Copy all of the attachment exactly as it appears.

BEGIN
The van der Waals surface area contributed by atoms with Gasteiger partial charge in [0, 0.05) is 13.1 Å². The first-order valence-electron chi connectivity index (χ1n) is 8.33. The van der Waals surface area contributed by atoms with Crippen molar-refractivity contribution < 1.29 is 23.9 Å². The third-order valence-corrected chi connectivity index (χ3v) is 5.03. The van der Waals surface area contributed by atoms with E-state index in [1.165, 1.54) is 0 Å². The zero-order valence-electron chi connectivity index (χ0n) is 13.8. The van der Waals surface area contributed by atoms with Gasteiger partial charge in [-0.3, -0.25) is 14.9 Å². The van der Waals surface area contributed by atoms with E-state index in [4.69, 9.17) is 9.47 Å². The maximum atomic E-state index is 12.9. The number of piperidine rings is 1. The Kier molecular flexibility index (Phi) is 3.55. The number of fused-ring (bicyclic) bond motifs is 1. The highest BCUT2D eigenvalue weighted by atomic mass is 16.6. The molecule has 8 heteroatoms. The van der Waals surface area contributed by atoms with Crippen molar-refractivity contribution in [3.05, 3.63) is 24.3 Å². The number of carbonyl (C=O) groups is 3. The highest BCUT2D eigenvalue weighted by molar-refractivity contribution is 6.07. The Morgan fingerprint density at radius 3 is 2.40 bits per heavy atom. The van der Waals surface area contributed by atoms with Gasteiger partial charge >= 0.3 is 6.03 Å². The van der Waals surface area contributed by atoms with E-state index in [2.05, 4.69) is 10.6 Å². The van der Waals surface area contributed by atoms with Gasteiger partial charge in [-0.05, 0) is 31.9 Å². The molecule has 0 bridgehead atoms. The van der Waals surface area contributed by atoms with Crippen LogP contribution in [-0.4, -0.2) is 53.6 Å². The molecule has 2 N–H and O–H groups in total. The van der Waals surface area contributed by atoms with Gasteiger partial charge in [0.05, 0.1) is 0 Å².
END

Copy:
The van der Waals surface area contributed by atoms with Gasteiger partial charge in [0, 0.05) is 13.1 Å². The first-order valence-electron chi connectivity index (χ1n) is 8.33. The van der Waals surface area contributed by atoms with Crippen molar-refractivity contribution < 1.29 is 23.9 Å². The third-order valence-corrected chi connectivity index (χ3v) is 5.03. The van der Waals surface area contributed by atoms with E-state index in [1.165, 1.54) is 0 Å². The zero-order valence-electron chi connectivity index (χ0n) is 13.8. The van der Waals surface area contributed by atoms with Gasteiger partial charge in [-0.3, -0.25) is 14.9 Å². The van der Waals surface area contributed by atoms with E-state index in [4.69, 9.17) is 9.47 Å². The maximum atomic E-state index is 12.9. The number of piperidine rings is 1. The Kier molecular flexibility index (Phi) is 3.55. The number of fused-ring (bicyclic) bond motifs is 1. The highest BCUT2D eigenvalue weighted by atomic mass is 16.6. The molecule has 8 heteroatoms. The van der Waals surface area contributed by atoms with Crippen molar-refractivity contribution in [3.05, 3.63) is 24.3 Å². The number of carbonyl (C=O) groups is 3. The highest BCUT2D eigenvalue weighted by molar-refractivity contribution is 6.07. The Morgan fingerprint density at radius 3 is 2.40 bits per heavy atom. The van der Waals surface area contributed by atoms with Gasteiger partial charge >= 0.3 is 6.03 Å². The van der Waals surface area contributed by atoms with E-state index in [2.05, 4.69) is 10.6 Å². The van der Waals surface area contributed by atoms with Gasteiger partial charge in [-0.05, 0) is 31.9 Å². The molecule has 0 bridgehead atoms. The van der Waals surface area contributed by atoms with Crippen LogP contribution in [-0.4, -0.2) is 53.6 Å². The molecule has 2 N–H and O–H groups in total. The van der Waals surface area contributed by atoms with Gasteiger partial charge in [0.05, 0.1) is 0 Å².